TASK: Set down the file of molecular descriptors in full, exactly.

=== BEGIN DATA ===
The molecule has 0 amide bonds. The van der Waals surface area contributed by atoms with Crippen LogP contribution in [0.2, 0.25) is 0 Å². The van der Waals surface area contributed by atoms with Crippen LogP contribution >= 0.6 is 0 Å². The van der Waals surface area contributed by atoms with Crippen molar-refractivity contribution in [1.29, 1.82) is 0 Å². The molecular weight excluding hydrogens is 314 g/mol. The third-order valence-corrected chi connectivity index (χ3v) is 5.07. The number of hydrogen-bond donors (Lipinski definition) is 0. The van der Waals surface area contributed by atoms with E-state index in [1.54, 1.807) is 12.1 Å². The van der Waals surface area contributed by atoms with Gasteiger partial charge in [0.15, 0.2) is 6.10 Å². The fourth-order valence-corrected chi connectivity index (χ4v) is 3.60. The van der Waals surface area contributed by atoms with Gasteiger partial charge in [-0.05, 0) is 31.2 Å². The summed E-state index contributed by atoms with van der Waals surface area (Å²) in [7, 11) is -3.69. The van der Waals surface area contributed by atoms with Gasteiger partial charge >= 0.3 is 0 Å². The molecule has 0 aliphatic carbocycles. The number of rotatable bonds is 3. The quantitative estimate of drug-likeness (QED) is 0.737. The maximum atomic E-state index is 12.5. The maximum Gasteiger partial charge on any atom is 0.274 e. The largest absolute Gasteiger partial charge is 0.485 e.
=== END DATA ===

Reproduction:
The molecule has 0 amide bonds. The van der Waals surface area contributed by atoms with Crippen LogP contribution in [0.2, 0.25) is 0 Å². The van der Waals surface area contributed by atoms with Crippen LogP contribution >= 0.6 is 0 Å². The van der Waals surface area contributed by atoms with Crippen molar-refractivity contribution in [1.29, 1.82) is 0 Å². The molecular weight excluding hydrogens is 314 g/mol. The third-order valence-corrected chi connectivity index (χ3v) is 5.07. The number of hydrogen-bond donors (Lipinski definition) is 0. The van der Waals surface area contributed by atoms with E-state index in [1.54, 1.807) is 12.1 Å². The van der Waals surface area contributed by atoms with Gasteiger partial charge in [0.15, 0.2) is 6.10 Å². The fourth-order valence-corrected chi connectivity index (χ4v) is 3.60. The van der Waals surface area contributed by atoms with Gasteiger partial charge in [-0.05, 0) is 31.2 Å². The summed E-state index contributed by atoms with van der Waals surface area (Å²) in [7, 11) is -3.69. The van der Waals surface area contributed by atoms with Gasteiger partial charge >= 0.3 is 0 Å². The molecule has 0 aliphatic carbocycles. The number of rotatable bonds is 3. The quantitative estimate of drug-likeness (QED) is 0.737. The maximum atomic E-state index is 12.5. The maximum Gasteiger partial charge on any atom is 0.274 e. The largest absolute Gasteiger partial charge is 0.485 e.